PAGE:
Twilight of Democracy: The Seductive Lure of Authoritarianism by Anne Applebaum:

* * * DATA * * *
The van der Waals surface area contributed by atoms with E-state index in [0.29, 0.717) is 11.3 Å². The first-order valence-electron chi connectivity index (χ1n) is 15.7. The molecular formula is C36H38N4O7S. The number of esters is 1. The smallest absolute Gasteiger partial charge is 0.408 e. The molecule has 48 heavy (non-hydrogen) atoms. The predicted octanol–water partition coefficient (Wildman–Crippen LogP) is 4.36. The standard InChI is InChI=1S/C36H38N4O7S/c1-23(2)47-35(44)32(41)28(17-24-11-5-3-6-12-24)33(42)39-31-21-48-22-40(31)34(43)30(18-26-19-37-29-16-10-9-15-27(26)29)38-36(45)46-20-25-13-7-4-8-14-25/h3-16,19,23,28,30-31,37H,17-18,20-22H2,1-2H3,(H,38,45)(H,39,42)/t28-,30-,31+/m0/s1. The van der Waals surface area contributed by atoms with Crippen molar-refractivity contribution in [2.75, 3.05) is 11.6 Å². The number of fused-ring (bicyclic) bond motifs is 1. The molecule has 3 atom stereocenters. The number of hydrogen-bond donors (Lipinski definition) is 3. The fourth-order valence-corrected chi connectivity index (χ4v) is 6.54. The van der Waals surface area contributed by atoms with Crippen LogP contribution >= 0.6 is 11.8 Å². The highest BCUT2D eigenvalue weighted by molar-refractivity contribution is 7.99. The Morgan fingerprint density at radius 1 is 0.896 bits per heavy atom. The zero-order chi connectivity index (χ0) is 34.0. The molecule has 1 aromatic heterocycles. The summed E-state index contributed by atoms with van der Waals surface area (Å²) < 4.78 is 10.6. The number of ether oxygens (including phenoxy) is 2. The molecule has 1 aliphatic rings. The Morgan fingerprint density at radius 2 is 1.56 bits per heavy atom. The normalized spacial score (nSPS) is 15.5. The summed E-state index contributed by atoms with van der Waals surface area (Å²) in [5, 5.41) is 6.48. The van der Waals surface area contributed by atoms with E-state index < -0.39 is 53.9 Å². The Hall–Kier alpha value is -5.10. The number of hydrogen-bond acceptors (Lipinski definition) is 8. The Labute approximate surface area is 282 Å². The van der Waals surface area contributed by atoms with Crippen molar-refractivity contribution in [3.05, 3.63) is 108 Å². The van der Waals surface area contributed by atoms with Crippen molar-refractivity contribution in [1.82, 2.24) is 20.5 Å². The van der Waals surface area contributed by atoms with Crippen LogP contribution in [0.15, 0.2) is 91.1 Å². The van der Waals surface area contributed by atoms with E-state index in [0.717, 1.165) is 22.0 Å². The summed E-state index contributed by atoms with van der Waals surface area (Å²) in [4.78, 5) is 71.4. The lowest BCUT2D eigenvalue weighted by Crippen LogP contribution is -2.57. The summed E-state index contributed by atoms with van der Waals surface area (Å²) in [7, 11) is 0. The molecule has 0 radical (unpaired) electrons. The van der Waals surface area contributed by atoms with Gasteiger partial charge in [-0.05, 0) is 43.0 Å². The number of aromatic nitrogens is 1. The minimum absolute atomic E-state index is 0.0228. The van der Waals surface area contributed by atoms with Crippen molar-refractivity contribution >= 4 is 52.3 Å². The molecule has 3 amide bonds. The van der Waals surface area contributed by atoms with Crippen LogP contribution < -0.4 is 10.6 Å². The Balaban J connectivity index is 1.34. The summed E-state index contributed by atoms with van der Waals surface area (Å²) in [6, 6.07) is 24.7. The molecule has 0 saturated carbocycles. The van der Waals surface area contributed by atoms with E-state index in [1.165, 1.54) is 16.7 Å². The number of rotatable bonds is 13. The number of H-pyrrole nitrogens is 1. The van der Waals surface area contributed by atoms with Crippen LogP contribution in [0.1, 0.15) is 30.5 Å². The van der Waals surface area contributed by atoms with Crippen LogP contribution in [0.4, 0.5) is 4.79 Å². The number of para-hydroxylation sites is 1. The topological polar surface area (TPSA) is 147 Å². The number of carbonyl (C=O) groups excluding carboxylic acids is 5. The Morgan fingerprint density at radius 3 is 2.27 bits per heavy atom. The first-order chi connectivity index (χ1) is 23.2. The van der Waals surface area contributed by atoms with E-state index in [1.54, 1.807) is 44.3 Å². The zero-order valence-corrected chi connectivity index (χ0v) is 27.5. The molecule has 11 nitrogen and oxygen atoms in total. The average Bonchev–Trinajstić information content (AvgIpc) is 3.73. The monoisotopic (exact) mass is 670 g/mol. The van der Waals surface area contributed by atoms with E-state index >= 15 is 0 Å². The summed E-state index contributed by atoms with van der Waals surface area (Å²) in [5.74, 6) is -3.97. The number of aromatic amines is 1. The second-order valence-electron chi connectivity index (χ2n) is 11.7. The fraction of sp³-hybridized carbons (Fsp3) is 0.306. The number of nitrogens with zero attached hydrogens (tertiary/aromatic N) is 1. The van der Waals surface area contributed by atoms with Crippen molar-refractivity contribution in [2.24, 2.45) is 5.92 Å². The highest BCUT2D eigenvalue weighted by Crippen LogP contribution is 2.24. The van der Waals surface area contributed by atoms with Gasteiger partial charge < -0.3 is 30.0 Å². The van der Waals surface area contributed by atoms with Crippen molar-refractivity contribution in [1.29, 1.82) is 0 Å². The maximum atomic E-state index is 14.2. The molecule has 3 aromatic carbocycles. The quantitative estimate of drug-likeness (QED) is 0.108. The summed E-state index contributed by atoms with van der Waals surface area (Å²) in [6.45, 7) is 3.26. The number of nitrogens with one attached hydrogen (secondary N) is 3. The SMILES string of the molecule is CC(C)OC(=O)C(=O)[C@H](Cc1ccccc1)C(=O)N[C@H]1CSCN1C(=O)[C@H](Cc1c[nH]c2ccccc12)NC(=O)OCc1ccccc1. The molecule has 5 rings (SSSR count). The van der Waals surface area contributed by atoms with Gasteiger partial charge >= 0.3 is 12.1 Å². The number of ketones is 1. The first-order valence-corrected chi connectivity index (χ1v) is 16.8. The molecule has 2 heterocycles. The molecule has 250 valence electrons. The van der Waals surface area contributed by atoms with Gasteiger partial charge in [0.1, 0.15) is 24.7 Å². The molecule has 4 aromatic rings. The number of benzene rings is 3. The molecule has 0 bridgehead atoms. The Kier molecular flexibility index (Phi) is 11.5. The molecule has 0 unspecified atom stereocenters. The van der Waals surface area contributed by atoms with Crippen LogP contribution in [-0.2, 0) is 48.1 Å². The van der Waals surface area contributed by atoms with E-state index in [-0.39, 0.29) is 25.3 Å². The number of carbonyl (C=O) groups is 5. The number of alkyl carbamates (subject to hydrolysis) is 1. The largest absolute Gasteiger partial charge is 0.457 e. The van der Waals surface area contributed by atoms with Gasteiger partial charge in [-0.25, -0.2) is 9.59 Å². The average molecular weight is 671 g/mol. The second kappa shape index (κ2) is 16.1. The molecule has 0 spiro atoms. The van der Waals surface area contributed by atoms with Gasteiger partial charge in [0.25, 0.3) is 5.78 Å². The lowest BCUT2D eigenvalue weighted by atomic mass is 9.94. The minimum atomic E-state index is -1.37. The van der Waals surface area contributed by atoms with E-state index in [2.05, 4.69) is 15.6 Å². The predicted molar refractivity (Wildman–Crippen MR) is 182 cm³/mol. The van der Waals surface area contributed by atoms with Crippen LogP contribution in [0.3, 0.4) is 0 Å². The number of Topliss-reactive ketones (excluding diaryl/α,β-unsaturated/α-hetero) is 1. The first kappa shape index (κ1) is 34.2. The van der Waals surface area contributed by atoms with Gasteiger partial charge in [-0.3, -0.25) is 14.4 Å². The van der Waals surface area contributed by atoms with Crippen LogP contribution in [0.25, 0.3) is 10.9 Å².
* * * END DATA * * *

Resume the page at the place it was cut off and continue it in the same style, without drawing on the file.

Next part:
Johnson—born in the United States like me, and very attuned to American ideas—also flourished in that somewhat sleepy, eccentric world. Indeed, he was one of its real stars, capable of finding something amusing to say about a dull European summit one day and of entertaining an audience on a TV quiz program the next. But at some point, both of us began to look for other things o do. I moved back to Poland in 1997 and started writing history books; he ran for Parliament. Later, he became mayor of London, but he got bored there too. In 2013 he told an interviewer that the mayor’s office felt far away from the House of Commons, the place where real things happened: “I’m so isolated, I’m like Colonel Kurtz. I’ve gone upriver,” he said, before hastily assuring the interviewer that that was the only thing he had in common with the psychopathic hero of Apocalypse Now. In the same interview he repeated a rugby metaphor that he had used before. As always, Johnson said that he wasn’t actively trying to take over his party’s leadership—but “if the ball came loose in the scrum” he wouldn’t mind picking it up.